Okavango Delta (Botswana)

African World Heritage Day

An opportunity for people around the world, and particularly Africans, to celebrate the Continent’s unique cultural and natural heritage.
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Proclaimed by the 38th session of the General Conference of UNESCO (November 2015), African World Heritage Day (5 May) is an opportunity for people around the world, and particularly Africans, to celebrate the Continent’s unique cultural and natural heritage.

 

While Africa is underrepresented on the World Heritage List (African properties account for some 12% of all inscribed sites worldwide), a disproportionally high percentage (39%) of these properties are on the World Heritage List in Danger. Faced with various contemporary threats, such as climate change, uncontrolled development, poaching, civil unrest and instability, many of Africa’s wonders risk losing their outstanding universal value.  It is therefore more urgent than ever that this irreplaceable heritage be protected and preserved for the enjoyment of future generations.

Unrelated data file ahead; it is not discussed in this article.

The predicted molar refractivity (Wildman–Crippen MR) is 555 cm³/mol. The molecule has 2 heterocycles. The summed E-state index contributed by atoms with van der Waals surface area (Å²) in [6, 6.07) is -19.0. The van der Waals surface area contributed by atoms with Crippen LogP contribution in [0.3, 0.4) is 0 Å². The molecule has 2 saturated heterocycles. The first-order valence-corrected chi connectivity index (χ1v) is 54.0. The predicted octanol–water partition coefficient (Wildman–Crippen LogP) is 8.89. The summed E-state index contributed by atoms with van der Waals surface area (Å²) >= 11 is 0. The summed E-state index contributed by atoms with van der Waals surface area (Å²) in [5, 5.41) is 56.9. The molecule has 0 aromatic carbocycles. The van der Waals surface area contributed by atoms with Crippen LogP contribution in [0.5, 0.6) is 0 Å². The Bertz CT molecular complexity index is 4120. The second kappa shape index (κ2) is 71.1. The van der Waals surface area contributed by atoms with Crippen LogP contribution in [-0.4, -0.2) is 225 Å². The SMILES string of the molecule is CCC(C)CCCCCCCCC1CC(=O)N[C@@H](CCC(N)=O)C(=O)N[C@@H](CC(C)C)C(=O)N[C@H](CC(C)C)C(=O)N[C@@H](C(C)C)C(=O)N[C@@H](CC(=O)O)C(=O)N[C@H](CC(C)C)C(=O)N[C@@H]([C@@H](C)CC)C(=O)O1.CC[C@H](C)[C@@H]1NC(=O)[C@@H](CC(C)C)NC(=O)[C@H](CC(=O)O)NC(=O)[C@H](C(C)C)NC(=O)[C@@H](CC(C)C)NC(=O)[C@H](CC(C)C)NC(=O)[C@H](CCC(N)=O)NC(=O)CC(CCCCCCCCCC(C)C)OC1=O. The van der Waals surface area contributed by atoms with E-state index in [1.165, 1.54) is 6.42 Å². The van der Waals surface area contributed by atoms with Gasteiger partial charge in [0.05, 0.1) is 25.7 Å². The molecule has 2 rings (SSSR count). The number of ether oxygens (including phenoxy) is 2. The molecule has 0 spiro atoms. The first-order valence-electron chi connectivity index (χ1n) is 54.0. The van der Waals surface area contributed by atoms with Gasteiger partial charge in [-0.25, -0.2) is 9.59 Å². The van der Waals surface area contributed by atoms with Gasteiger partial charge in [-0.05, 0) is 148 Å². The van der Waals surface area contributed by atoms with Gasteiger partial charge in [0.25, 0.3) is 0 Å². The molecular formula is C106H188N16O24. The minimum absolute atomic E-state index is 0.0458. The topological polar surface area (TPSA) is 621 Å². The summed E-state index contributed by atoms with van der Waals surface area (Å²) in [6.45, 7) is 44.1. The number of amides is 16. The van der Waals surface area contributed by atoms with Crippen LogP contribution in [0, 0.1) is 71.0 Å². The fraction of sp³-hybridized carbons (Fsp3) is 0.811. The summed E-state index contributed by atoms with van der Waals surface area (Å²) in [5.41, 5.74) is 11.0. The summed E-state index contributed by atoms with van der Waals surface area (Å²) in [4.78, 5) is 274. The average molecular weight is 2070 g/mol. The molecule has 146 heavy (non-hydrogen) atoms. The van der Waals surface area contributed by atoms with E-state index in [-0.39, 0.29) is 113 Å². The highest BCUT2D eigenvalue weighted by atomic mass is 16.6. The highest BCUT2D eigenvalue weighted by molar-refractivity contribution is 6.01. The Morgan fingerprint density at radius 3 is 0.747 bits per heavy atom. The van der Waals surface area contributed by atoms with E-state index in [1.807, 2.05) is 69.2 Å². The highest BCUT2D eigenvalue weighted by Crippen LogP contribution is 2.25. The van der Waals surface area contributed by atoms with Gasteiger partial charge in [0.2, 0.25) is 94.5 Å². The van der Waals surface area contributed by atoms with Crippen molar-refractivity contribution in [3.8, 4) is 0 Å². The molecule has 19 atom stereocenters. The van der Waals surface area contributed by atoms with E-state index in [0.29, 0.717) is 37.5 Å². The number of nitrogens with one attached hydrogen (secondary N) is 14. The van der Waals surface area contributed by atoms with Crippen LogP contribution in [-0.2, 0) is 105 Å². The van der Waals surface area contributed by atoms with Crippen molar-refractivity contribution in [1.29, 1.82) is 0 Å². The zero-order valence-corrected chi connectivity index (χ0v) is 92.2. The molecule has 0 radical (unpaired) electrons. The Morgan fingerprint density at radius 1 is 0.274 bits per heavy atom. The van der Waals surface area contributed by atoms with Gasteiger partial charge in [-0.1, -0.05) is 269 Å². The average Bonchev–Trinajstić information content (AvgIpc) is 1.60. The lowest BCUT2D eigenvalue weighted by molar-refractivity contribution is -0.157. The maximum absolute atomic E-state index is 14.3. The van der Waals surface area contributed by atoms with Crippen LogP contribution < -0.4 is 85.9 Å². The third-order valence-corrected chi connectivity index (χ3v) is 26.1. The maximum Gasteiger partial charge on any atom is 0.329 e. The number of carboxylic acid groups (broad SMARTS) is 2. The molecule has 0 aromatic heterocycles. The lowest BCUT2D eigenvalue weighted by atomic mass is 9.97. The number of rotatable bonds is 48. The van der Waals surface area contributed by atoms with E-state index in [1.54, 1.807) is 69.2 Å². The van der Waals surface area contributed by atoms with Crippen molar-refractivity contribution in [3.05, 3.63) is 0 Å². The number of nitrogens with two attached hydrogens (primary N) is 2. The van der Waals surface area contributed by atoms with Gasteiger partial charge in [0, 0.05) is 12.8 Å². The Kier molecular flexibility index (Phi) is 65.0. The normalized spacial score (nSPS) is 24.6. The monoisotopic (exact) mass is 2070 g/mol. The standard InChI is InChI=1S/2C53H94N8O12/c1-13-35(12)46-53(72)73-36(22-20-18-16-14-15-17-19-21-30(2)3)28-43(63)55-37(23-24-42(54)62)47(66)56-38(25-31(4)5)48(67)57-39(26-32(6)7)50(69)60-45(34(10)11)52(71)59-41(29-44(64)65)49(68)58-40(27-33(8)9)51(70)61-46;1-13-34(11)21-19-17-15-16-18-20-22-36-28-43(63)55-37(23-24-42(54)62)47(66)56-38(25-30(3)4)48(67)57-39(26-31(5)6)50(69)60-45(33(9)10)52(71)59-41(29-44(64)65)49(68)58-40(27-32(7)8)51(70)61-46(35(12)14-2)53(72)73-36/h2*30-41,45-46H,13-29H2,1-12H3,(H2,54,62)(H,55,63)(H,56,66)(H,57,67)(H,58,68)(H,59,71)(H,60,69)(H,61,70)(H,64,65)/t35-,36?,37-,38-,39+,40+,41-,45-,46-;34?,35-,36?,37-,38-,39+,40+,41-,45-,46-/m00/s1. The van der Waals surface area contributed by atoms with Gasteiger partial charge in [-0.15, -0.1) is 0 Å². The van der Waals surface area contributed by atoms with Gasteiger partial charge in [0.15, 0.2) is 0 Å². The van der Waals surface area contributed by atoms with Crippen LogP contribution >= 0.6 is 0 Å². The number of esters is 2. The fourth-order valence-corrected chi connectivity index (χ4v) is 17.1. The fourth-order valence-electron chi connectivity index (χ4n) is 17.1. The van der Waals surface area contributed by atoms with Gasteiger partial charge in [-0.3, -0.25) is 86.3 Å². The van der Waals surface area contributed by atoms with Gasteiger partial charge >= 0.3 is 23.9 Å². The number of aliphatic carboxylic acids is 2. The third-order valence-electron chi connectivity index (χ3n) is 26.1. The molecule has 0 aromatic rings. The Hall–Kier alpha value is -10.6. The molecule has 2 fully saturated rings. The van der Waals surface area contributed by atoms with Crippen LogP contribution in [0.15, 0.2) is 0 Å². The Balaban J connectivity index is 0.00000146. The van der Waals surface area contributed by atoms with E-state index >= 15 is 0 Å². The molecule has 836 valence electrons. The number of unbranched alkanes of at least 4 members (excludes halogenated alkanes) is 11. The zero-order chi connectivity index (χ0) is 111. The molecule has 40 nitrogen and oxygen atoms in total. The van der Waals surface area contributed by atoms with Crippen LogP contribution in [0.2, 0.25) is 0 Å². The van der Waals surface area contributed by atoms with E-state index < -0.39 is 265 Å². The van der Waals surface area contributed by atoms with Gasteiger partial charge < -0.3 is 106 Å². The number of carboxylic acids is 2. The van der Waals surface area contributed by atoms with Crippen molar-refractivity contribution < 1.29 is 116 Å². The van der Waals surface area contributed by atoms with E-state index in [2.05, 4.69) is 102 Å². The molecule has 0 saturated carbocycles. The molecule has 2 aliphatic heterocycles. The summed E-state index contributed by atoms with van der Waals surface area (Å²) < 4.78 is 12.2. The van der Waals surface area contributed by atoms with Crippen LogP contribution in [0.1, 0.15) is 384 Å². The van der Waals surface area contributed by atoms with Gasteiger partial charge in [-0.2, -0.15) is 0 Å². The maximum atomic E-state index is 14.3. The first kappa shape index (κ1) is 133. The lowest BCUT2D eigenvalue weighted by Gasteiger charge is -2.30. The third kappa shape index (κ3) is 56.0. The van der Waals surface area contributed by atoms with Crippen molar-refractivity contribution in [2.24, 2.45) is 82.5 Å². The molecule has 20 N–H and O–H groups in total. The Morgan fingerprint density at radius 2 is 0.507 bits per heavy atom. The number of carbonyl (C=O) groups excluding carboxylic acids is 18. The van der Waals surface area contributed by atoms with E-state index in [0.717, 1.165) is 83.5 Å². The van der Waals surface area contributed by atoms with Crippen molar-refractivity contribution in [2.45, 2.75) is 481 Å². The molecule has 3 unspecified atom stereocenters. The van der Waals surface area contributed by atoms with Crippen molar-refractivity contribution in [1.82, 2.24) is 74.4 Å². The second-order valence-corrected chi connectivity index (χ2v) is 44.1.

UNESCO is committed to spearhead international efforts to draw on the vast potential of Africa’s cultural and natural heritage as a force for poverty reduction and social cohesion as well as a driver of sustainable development and innovation. Through this international day, UNESCO aims to increase global awareness of African heritage, with a special focus on youth, and to mobilise enhanced cooperation for its safeguarding on the local, regional and global level.

Kilimanjaro
Fifty years ago, the States Members of UNESCO met to adopt the World Heritage Convention, which to this day remains the cornerstone of international cultural cooperation.
Audrey Azoulay Director-General of UNESCO

Message from the Director-General - UNESCO
Download the complete message in PDF format
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